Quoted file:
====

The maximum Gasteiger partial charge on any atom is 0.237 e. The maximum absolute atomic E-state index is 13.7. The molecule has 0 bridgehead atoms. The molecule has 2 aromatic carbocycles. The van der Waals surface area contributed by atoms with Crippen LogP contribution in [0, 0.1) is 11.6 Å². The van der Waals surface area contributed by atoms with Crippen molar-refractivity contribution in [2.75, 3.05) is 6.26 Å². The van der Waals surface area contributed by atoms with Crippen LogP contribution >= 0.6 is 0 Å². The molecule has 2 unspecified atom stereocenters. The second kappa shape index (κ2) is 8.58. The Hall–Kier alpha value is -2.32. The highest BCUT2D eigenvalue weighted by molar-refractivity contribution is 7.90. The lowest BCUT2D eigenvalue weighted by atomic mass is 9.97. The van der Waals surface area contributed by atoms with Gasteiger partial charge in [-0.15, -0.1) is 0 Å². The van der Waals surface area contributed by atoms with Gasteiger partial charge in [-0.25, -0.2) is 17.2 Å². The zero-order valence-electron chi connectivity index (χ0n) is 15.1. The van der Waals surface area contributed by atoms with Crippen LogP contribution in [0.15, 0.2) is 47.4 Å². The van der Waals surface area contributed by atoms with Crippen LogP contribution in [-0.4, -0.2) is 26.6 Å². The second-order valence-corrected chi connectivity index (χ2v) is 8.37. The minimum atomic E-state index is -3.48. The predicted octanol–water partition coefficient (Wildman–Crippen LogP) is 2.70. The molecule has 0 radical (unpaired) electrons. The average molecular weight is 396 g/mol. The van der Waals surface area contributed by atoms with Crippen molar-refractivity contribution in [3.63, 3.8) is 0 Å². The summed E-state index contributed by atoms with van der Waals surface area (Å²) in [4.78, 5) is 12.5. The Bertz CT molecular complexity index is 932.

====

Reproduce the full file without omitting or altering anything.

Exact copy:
The maximum Gasteiger partial charge on any atom is 0.237 e. The maximum absolute atomic E-state index is 13.7. The molecule has 0 bridgehead atoms. The molecule has 2 aromatic carbocycles. The van der Waals surface area contributed by atoms with Crippen LogP contribution in [0, 0.1) is 11.6 Å². The van der Waals surface area contributed by atoms with Crippen molar-refractivity contribution in [2.75, 3.05) is 6.26 Å². The van der Waals surface area contributed by atoms with Crippen LogP contribution >= 0.6 is 0 Å². The molecule has 2 unspecified atom stereocenters. The second kappa shape index (κ2) is 8.58. The Hall–Kier alpha value is -2.32. The highest BCUT2D eigenvalue weighted by molar-refractivity contribution is 7.90. The lowest BCUT2D eigenvalue weighted by atomic mass is 9.97. The van der Waals surface area contributed by atoms with Gasteiger partial charge in [-0.15, -0.1) is 0 Å². The van der Waals surface area contributed by atoms with Gasteiger partial charge in [-0.25, -0.2) is 17.2 Å². The zero-order valence-electron chi connectivity index (χ0n) is 15.1. The van der Waals surface area contributed by atoms with Crippen LogP contribution in [0.15, 0.2) is 47.4 Å². The van der Waals surface area contributed by atoms with Crippen LogP contribution in [-0.4, -0.2) is 26.6 Å². The second-order valence-corrected chi connectivity index (χ2v) is 8.37. The minimum atomic E-state index is -3.48. The predicted octanol–water partition coefficient (Wildman–Crippen LogP) is 2.70. The molecule has 0 radical (unpaired) electrons. The average molecular weight is 396 g/mol. The van der Waals surface area contributed by atoms with Crippen molar-refractivity contribution in [3.63, 3.8) is 0 Å². The summed E-state index contributed by atoms with van der Waals surface area (Å²) in [4.78, 5) is 12.5. The Bertz CT molecular complexity index is 932.